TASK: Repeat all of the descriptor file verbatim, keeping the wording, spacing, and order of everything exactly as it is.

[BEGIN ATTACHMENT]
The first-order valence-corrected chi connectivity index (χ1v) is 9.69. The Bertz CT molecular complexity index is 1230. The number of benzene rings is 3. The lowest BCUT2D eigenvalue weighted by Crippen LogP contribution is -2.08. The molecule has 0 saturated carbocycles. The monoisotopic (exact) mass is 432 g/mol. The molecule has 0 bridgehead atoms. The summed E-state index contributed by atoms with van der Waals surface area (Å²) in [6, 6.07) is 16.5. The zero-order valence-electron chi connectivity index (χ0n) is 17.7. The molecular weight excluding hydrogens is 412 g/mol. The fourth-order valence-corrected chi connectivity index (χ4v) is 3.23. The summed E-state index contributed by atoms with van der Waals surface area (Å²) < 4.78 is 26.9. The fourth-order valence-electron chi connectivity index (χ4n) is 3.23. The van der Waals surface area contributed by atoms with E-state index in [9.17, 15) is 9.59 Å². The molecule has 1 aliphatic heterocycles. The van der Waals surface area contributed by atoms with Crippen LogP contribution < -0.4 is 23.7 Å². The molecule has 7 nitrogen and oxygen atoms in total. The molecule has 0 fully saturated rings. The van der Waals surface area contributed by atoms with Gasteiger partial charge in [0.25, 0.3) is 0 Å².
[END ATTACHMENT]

The first-order valence-corrected chi connectivity index (χ1v) is 9.69. The Bertz CT molecular complexity index is 1230. The number of benzene rings is 3. The lowest BCUT2D eigenvalue weighted by Crippen LogP contribution is -2.08. The molecule has 0 saturated carbocycles. The monoisotopic (exact) mass is 432 g/mol. The molecule has 0 bridgehead atoms. The summed E-state index contributed by atoms with van der Waals surface area (Å²) in [6, 6.07) is 16.5. The zero-order valence-electron chi connectivity index (χ0n) is 17.7. The molecular weight excluding hydrogens is 412 g/mol. The fourth-order valence-corrected chi connectivity index (χ4v) is 3.23. The summed E-state index contributed by atoms with van der Waals surface area (Å²) < 4.78 is 26.9. The fourth-order valence-electron chi connectivity index (χ4n) is 3.23. The van der Waals surface area contributed by atoms with E-state index in [9.17, 15) is 9.59 Å². The molecule has 1 aliphatic heterocycles. The van der Waals surface area contributed by atoms with Crippen LogP contribution < -0.4 is 23.7 Å². The molecule has 7 nitrogen and oxygen atoms in total. The molecule has 0 fully saturated rings. The van der Waals surface area contributed by atoms with Gasteiger partial charge in [0.25, 0.3) is 0 Å².